• A scene in which a tea party is inter-cut with shots showing Dorian's sadomasochistic excesses was toned down to remove or reduce the more explicit moments (explicit sight of a fingernail being pulled off, explicit sight of a chest being cut with a razor in a sexual context, explicit sight of blood being sucked from a woman's breasts and sight of a restrained man being beaten).
  • Additionally, a murder scene was toned down to remove the sense of dwelling on the infliction of pain and injury (reduction in the number of stabbings, removal of a blood spurt from man's neck, reduction in sight of victim choking on his blood).
The subsequent version was then formally passed '15' by the BBFC without cuts, and released on DVD and Blu-ray. See more »

Connections

Version of Das Bildnis des Dorian Gray (1917) See more »

Soundtracks

String quartet op. 76 No. 4
Written by Franz Joseph Haydn
See more »

Frequently Asked Questions

See more »

User Reviews

The Forfeit of Boring Gray
27 February 2010 | by sandoverSee all my reviews

If one is titillated by the film's actually boring visuals - stage design excepted and congratulated - then I must say one is really duped into believing that opulent visual description is film-making and that "debauchery" displayed is really transgressive. It is also a total misconception of what the book is really about.

So, let's unpack some things. Some people say that the book hinted because the times did not allow full-blown depictions concerning sexual matters. Wrong. Oscar Wilde was quite clever to know that hinting at...those things was actually more effective. It just takes a hint for Victorian prudishness to get heated by its unassumed imaginings. This seems does not go for our times: some get lured into believing that graphic depiction means surmounting a censoring obstacle, while this in truth falls flat. Hitchcock knew that playing with identification, expectation, the frustrations of the imagination was more sexual than shots describing sex. Or Kubrick: some reviews mentioned his "Eyes Wide Shut", and for the sexual orgy scene as something clumsy and laughable. Wrong again. Kubrick rather wanted to show that a luxurious elaborate orgy is actually rather cold and boring. Sex cannot be directly pictured. It is a matter of representation, and, even more, its gaps and discontinuity. That is where we really invest, where our fantasies lie, and tell the truth.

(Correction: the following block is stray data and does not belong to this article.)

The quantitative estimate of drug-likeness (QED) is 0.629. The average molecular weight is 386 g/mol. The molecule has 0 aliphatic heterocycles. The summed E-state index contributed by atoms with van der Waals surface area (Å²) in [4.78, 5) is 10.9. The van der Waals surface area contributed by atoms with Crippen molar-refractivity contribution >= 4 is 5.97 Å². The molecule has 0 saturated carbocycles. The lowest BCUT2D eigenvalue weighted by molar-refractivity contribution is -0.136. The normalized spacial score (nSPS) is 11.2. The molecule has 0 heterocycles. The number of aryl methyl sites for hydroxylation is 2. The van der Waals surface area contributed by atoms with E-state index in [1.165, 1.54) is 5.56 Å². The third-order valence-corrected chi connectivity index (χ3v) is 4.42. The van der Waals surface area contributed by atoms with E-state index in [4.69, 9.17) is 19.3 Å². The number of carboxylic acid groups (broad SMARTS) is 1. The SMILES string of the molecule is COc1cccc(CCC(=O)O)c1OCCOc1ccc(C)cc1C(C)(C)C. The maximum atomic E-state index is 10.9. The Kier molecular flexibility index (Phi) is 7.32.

The problem lies not in how one should depict the underlying sinister atmosphere of the novel concerning sexual matters. The lead has no charisma at all: he plays Dorian Gray as Harry Potter. Colin Firth is good in a misconception of his character. As Wilde himself wrote Lord Henry is his reflection "as the world thinks" he is. Colin Firth played the part without any of the delicious sarcasm this would demand. Et cetera et cetera for the rest of the cast. It all is irrelevant.

Irrelevant because this is not the nature of the book: the book has a very peculiar quality that is difficult to pin down. It is a take on the Faustian myth. It is part of the decadent movement. It is Gothic, it is aesthetic. All that it may be, it is something else. It is rather a writers' book for its themes are mimesis, or imitation, and influence.